Faculty displays talent in recital

In a faculty recital in recognition of International Education Week titled, “Notes from around the World,” faculty members brought out a side of themselves students do not get to see everyday in the classroom.

If the performers were not pouring their emotions into their words, their instruments would dramatize the pieces.

That was what captured and held the attention of Darrell Nottage, 21, a fourth-year business administration student from Quincy.

“I thought the show was great and had a wide variety of music,” said Nottage. “Despite a language barrier, the quality of the music was felt through emotion.

The event was held in the recital hall of the Foster-Tanner Music Complex. 
Melodic sounds filled the hall as various faculty members of the music department showcased their musical capabilities.

Lindsey Sarjeant and Joanna Sobkowska-Parsons were featured pianists. Bob Griffin played trombone, Longineu Parsons showcased trumpet and vocal skills, Brian Hall was the bassist and Kevian Cox, a music education student, displayed percussion ability.

Devon Mitchell, 22, a first-year graduate psychology student from Orlando said the show was very great and was motivated her to look more into the different eras and genres of music she saw featured Monday night.

“The jazz section and the last piece [Dite alla giovine…Morro, a scene taken from La Traviata, were touching],” said Mitchell.

“Dite alla giovine…Morro”, as well as others, were performed by Alethea Kilgore and Marcus Rhodes, both professors of voice in the music department.
Another memorable and rather unexpected moment was during the jazz sectional.

Trumpet player, Longineu Parsons was so moved by the singing of “If It Ain’t Got That Swing” that he temporarily put down his horn and gave his own raspy rendition of the tune.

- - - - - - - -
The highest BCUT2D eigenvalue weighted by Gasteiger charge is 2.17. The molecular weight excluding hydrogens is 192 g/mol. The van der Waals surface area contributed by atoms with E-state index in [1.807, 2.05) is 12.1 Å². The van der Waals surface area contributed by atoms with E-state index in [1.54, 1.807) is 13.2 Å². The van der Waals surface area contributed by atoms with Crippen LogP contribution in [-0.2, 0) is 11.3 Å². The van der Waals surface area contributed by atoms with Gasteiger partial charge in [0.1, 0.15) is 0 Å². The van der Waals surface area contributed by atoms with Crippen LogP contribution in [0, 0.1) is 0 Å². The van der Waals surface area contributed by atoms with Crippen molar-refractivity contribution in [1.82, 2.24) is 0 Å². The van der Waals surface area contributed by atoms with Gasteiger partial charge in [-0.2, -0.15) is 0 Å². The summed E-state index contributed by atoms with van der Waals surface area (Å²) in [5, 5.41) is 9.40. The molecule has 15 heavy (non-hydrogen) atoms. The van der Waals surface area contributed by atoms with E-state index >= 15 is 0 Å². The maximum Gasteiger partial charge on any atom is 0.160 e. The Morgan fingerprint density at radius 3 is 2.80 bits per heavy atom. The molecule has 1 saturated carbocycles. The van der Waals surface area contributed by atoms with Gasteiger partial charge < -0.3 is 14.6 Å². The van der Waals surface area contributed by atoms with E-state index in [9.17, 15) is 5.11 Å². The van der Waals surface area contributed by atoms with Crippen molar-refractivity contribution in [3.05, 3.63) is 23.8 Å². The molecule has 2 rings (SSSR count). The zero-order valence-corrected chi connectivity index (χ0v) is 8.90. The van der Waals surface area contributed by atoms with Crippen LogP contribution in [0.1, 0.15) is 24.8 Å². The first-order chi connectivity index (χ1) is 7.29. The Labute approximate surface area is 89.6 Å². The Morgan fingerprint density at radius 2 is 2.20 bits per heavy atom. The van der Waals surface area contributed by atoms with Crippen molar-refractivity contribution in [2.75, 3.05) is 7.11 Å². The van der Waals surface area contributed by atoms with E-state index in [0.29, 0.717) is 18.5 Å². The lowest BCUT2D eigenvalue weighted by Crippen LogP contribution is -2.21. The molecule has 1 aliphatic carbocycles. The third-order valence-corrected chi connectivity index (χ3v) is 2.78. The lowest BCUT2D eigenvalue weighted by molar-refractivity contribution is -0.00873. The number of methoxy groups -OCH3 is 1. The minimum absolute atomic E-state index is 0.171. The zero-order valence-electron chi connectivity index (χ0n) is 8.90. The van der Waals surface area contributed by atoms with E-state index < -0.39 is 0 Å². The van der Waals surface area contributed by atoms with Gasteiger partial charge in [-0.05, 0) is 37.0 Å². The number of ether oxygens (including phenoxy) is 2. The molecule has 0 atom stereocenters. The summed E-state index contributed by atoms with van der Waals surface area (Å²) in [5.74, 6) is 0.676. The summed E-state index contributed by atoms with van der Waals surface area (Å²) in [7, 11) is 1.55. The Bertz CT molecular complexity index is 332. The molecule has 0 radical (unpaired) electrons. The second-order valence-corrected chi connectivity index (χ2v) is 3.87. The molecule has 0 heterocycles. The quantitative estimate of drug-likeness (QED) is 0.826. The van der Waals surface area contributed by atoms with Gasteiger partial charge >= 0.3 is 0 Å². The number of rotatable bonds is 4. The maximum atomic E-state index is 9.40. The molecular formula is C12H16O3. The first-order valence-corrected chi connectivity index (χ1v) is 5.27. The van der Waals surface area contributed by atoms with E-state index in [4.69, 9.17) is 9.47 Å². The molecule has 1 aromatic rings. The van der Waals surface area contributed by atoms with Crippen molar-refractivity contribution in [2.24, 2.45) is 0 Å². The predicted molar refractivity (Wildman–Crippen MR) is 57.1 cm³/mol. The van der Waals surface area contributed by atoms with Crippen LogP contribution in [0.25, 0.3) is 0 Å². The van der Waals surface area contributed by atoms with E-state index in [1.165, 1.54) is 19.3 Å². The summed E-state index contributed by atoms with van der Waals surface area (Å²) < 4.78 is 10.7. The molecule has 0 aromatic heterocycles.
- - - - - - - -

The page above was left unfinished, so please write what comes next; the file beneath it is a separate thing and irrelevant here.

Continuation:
“In preparation for the performance, they learned the music months ago and had several practices, Kilgore said.

“Although their onstage chemistry was undeniable, this was actually their first performance together on the campus.”

As an aspiring musician herself and a dedicated member of the Marching “100,” Keyandra Berry, 19, a second-year political science student from Miramar, Fla., said, “the tune quality was sonorous and very expressive.”

Berry liked that there were no “busted notes”, or “jumping out of key” and also enjoyed the improvisation.

She said this performance was a great show of professionalism.

Performing pieces from Mozart to Duke Ellington to Fryderyk Chopin, the variety of music was enough to captivate the audience, but the fact that the performers gave background insight on artists and the pieces they performed reminded the audience that this recital was not just for entertainment, but it was also an educational experience.

Charles Kochman, executive editor at Abrams ComicArts, said comics for kids seems to be recession-proof.

“I think the moment is less about the superheros … than they are about the ordinary person … telling their personal stories. The graphic novels are about realism now. There has been a real shift,” he said.

There will also be an exhibit of photographs and illustrations at the college campus up until Jan. 15, 2010. The exhibit will display the work that is in the graphic novel “The Photographer,” a story of a photographer who traveled with Doctors Without Borders in Afghanistan in the ‘80s.

It is to “to remind people for sure that every time there is a conflict there are people caught up in it and for Afghanistan it’s ongoing,” said Stephen Figge, the public events officer for Doctors Without Borders, who worked to put up the exhibit.

There is also a section where children and teens can learn to actually write and illustrate comics. Several professional storytellers and children’s authors also are expected.

Pamuk said he looked forward to attending and discussing his latest novel, “The Museum of Innocence,” an exploration of how humans behave when in love.

He said in a telephone interview from Boston that “the desire to read and write books will never vanish” because literature is beyond economic crises.

“The joy of reading books in time of crisis or economic boom will not change really.”